I asked my friend and fellow collector, David Leishman of Los Gatos, California to provide me with a brief history of these publications. Aside from his long association with the most important contemporary music magazine, Rolling Stone, David is a freelance writer and my "go to" expert on magazines of the twentieth century. The following is a product (mostly David's work) of our association.
The first non-trade magazine in the computing field, BYTE, launched in 1975 and became "information central" for the first wave of periodicals for early computer hobbyists.
Kilobaud, started in 1979, was another widely-read magazine targeted for early computer geeks.
The most successful of the early PCs was Apple Computer's Apple II (Apple I was little more than a circuit board thrown into a wooden box), introduced in 1977, which won its own magazines, including Apple, which was litttle more than an advertisement and catalog for the computer itself.
During the 1984 Super Bowl, Apple ran what TV Guide later called the greatest commercial of all time
Two days later, a computer sat on a stage and introduced itself by announcing, "Hello, I am Macintosh," after Apple co-founder Steve Jobs prompted it with a floppy disk. The Mac employed a host of concepts labs metaphor, wherein text appeared as black characters on a white background, i.e., a page. This was the exact opposite of the standard PC interface, and like the 1984 ad, revolutionary. What Mac users saw on their screens looked just as it would when they printed it out! St. Mac was issued at the launch of the Mac, a mere quarter century ago
Over the next couple years, the new box spawned a publishing mini-universe of its own, with titles such as Macworld, Macazine, MacUser and Macintouch. During that time, Apple licensed AdobeSystems' PostScript system, which when coupled with Aldus Corporation's PageMaker software, enabled users to produce professional quality documents, including magazines!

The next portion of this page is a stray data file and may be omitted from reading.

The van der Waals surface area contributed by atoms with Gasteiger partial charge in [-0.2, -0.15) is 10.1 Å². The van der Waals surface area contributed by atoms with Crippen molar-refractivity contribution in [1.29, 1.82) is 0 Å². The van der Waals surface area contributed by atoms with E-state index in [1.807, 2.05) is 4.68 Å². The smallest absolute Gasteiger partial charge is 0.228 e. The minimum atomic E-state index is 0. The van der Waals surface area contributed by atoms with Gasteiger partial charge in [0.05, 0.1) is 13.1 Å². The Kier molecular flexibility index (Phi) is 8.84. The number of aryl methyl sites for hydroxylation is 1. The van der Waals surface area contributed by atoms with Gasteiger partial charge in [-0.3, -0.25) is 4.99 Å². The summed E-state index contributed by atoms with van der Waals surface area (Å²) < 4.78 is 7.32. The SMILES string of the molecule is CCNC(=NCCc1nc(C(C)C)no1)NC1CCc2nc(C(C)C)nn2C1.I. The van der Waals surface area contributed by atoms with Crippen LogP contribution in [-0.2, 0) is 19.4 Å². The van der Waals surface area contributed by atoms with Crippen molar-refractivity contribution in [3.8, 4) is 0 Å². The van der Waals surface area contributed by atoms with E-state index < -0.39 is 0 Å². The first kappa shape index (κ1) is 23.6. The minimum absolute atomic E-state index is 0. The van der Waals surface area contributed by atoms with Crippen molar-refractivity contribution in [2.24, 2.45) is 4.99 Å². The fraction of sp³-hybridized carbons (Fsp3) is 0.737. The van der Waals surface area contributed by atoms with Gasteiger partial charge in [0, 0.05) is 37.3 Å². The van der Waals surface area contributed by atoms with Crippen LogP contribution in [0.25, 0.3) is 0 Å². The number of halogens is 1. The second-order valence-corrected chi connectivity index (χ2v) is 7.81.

This sparked the advent of desktop publishing, and gave rise in 1987 to the "go-to" magazine for "DTP," MacWEEK. Steve Jobs, who had been forced out of Apple in 1985, launched NeXT Computerin '88, which in 1991 gained its own magazine, NeXTWorld, just as the company stopped making computers. The early '90s, in general, weren't kind to either Apple or Jobs. But Jobs' 1986 investment in the Pixar animation studio paid off in 1995 when the company produced Toy Story, the first in a string of award-winning, cash-vacuuming box office hits. Apple acquired NeXT in 1996, with the intent to build a new Mac operating system on its software, and Jobs rejoined Apple management. A year later, Jobs re-established himself as the head of Apple, and incredible feats in American business history system and his extraordinary marketing vision to turn the moribund company into an electronics product powerhouse, one of the most respected brands in the world. The birth of iPhone Life is testament to the fact that Apple's technological mojo remains vital and almost prescient.
In the early 1980's IBM swaggered into the market, and computers became common in offices and, increasingly, in homes. PC Magazine (1982) and PC World (1983) were launched by the same editorial team for competing publishers, and became the dominant titles in technology publishing.